What are the potential alternatives to BRICS+?

The discussions on the creation of platforms such as BRICS+ that would bring together some of the regional integration blocks of the BRICS economies into a common platform of “integration of integrations” have progressed slowly at best. At this stage, most of the BRICS members have not yet outlined clearly their vision of what BRICS+ should represent as a concept despite numerous academic articles on this subject written in the past 5-6 years. At the same time, the process of closer cooperation among the regional integration arrangements has been revitalized recently, with MERCOSUR and the EU looking to boost their bilateral ties as well as cooperation with other regional blocks. There may hence be reasons to expect platforms of the “integration of integrations” that are alternative to BRICS+ to emerge in the coming years as the forces of regionalism are gaining momentum in the global economy.

As has been argued in the preceding years (Y. Lissovolik. A post-pandemic revival for regionalism: the role of the EU, 2020) one of the potential scenarios in the sphere of building a platform for regional integration blocks could be an EU-led effort that would bring together the largest regional integration arrangements that have cooperated extensively with the European Union. Such regional integration blocks from the Global South include the likes of MERCOSUR as well as GCC and ASEAN – the name for such a block could be MEGA on the basis of the first letters of the participating regional groupings. Such a North-South platform for the leading regional projects from the developed and the developing world could build on the already extensive advancements made by the EU in pursuing various cooperation initiatives with other regional blocks in areas such as green transition and digital development. One of the key near term “integration of integrations” in this EU-led track could be the EU-MERCOSUR FTA that has been revitalized after the coming of Lula to power in Brazil.

Another possible route is for the leading Global South regional arrangements to build their own platform that would composed of those regional arrangements that have been most active in building bridges with other regional integration blocks. These regional arrangements include the GCC, the African Union, MERCOSUR and ASEAN – the resulting GAMA platform brings together leading regional integration projects from all of the main regions of the Global South – Latin America, Africa and Asia. This platform could focus on delivering greater openness and trade concessions to the African Continental Free Trade Area (AfCFTA) in view of the significant import duties still in force in the majority of the economies forming such a platform, particularly in Latin America and in the Middle East. 

Another South-South platform of “integration of integrations” could be based on the IBSA grouping that is formed by India, Brazil and South Africa. Regional integration blocks from these economies, namely BIMSTEC, MERCOSUR and the African Union/AfCFTA could join forces with ASEAN to create an AMBA platform that apart from greater openness could also advance principles of neutrality/”non-alignment”.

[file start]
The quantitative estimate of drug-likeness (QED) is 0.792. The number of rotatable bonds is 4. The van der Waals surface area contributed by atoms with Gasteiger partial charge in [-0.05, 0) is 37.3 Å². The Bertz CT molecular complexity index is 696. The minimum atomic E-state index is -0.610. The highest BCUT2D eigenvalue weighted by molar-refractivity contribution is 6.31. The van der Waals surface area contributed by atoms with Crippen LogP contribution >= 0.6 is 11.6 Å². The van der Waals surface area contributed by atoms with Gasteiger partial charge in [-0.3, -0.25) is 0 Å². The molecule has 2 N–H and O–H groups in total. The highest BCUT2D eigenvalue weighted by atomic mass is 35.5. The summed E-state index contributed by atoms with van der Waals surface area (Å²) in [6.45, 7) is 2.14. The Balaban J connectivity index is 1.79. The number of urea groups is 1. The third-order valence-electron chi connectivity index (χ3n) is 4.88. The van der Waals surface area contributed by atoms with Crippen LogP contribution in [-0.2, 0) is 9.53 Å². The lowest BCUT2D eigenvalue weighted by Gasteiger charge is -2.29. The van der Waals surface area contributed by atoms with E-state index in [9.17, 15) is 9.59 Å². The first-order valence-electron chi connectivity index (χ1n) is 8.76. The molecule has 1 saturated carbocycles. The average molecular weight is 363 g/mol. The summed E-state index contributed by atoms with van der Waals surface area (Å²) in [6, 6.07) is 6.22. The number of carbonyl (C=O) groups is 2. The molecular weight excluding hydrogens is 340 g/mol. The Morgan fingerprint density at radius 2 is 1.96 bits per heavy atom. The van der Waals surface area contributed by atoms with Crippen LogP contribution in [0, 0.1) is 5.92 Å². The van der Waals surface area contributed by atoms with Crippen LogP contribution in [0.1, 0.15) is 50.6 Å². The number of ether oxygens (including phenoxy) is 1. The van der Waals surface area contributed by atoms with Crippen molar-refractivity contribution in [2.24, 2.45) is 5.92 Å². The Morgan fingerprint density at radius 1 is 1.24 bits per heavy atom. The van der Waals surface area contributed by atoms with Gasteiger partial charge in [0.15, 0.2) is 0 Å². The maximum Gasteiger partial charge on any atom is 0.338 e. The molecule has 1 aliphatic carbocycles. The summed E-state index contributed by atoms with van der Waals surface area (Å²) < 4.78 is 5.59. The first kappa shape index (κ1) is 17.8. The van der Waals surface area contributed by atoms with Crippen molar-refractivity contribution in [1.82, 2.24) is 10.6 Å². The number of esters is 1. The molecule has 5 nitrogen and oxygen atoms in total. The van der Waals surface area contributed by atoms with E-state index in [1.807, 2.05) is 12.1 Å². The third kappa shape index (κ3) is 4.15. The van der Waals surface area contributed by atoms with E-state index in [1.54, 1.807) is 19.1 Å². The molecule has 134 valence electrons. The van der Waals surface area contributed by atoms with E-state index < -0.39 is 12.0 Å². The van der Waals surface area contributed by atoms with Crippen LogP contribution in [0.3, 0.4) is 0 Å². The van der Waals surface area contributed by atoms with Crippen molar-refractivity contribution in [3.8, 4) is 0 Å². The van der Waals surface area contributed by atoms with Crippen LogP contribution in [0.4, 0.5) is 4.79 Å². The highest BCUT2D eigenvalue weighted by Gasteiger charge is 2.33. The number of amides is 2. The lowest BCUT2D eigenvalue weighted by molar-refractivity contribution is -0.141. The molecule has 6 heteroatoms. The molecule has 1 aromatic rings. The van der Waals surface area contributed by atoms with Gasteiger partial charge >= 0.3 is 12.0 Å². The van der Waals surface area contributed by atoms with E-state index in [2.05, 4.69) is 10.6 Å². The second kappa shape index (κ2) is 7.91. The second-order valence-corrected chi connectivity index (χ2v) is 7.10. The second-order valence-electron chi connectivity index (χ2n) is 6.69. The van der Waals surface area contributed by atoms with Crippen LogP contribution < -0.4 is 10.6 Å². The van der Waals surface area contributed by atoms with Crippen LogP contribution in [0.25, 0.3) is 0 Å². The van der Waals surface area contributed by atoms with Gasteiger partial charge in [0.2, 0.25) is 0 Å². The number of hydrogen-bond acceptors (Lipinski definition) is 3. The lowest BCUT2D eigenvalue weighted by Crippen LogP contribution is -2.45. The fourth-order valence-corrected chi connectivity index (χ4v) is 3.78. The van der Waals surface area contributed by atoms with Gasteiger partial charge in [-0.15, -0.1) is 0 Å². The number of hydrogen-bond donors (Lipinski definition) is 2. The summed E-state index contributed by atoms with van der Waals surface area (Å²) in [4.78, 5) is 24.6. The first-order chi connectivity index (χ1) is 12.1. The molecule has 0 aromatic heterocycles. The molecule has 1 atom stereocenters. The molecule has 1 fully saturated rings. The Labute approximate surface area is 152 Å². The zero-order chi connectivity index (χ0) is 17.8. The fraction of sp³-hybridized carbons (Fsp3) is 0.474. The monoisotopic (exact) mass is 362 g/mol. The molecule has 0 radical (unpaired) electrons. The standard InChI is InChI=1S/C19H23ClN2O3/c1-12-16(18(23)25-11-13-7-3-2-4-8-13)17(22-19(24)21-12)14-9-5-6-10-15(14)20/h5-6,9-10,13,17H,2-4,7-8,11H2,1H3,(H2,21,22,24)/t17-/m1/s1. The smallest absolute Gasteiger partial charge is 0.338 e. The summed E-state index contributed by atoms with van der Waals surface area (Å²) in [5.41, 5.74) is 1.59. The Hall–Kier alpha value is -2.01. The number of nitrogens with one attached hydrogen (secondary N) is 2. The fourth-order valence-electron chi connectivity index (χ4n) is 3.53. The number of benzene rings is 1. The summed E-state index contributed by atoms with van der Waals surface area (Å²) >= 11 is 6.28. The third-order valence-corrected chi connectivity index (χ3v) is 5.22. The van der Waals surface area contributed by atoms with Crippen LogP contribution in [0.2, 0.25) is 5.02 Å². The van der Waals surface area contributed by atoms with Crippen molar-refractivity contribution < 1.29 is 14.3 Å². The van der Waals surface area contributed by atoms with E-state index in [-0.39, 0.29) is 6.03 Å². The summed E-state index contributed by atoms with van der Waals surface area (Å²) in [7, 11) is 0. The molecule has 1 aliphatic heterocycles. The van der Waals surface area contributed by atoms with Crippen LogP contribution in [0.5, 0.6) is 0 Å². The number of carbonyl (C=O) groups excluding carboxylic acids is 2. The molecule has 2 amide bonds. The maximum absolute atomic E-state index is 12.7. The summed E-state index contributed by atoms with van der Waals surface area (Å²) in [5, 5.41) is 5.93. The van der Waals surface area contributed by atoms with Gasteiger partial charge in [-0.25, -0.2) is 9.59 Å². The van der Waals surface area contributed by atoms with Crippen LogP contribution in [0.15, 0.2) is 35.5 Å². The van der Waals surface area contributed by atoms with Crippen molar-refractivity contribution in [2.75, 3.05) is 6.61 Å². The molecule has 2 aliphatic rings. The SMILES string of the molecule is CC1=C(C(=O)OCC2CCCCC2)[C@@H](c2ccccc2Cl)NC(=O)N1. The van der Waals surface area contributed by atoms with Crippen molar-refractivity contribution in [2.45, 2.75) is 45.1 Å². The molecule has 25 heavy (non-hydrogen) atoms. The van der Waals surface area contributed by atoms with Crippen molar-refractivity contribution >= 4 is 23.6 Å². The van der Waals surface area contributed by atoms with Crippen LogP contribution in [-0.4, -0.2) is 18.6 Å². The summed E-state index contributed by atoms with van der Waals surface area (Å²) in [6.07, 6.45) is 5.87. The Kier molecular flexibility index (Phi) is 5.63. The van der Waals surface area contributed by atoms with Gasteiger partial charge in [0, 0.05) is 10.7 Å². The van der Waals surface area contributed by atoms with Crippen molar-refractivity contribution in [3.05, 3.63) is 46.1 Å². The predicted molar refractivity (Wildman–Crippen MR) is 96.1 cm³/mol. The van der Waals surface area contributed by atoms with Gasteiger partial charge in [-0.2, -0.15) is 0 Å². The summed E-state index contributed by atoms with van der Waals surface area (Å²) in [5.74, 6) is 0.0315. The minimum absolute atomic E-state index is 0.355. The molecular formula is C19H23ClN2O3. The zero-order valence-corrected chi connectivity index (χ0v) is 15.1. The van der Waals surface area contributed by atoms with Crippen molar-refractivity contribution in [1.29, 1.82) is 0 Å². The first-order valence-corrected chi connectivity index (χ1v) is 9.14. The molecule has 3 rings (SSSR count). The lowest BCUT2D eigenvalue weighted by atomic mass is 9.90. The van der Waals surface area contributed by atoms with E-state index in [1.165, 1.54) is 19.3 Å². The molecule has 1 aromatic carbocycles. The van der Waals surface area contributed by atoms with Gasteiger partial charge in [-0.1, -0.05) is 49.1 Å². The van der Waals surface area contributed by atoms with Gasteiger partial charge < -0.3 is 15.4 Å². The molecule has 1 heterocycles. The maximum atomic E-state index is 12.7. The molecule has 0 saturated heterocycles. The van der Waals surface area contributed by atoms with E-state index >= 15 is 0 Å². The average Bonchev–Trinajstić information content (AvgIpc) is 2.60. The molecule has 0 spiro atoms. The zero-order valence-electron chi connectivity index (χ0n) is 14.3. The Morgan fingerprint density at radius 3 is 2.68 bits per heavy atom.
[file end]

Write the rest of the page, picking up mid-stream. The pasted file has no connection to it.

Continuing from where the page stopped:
Finally, there is the possibility to create a platform of regional arrangements led by the BRICS economies. In the past decade the outreach activities of BRICS economies at the annual BRICS summits involved the participation of BIMSTEC from India, Eurasian Economic Union from Russia, African Union from South Africa, MERCOSUR from Brazil and the Shanghai Cooperation Organization (SCO) from China/Russia. The BEAMS grouping that brings together all these regional blocks from BRICS “outreach portfolio” could advance BRICS initiatives along a wider BRICS+ circuit that involves the regional partners of BRICS core members. Such a platform could focus on such BRICS issues as the use of national currencies and payment systems, digital cooperation as well as trade liberalization. The platform could involve a BEAMS+ outreach to other regional blocks from the Global South, including ASEAN and GCC. Within the BRICS+ framework there may be a number of variations of the BEAMS approach, with the “integration of integrations” focused on trade liberalization bringing together the likes of BIMSTEC, EAEU, ASEAN-China FTA, AfCFTA, and MERCOSUR. 

The main question at this stage is why none of the above platforms have been formed thus far. In the case of an EU-led scenario this may be due to the proclivity of the EU to proceed along the “integration of integrations” path on a bilateral basis, while retaining the leadership role in the regional realm in the Western world and globally. With respect to the AMBA and the BRICS+ routes there may be issues related to the lack of institutionalized/advanced South-South integration projects coming from India and China. Perhaps at this juncture the most likely platform to materialize in the coming years may be the GAMA grouping that brings together the most advanced and institutionally functional integration arrangements from the Global South.  

Despite the slow start, the creation of platforms of regional integration blocks will increasingly become a key factor in the evolving competition between the advanced economies, the BRICS and the non-aligned economies. Of course, the possibility set of integration arrangements from within the vanguard of global regionalism may present many more formats for regional strategic alliances. Going forward there could be much more scope for the creation of North-South platforms as well as for the US and China to become more active in building not only bilateral but also regional alliance platforms. But what is clear is that whichever platform of “integration of integrations” comes first will exercise strong “first-mover advantages” in the emerging new global governance construct.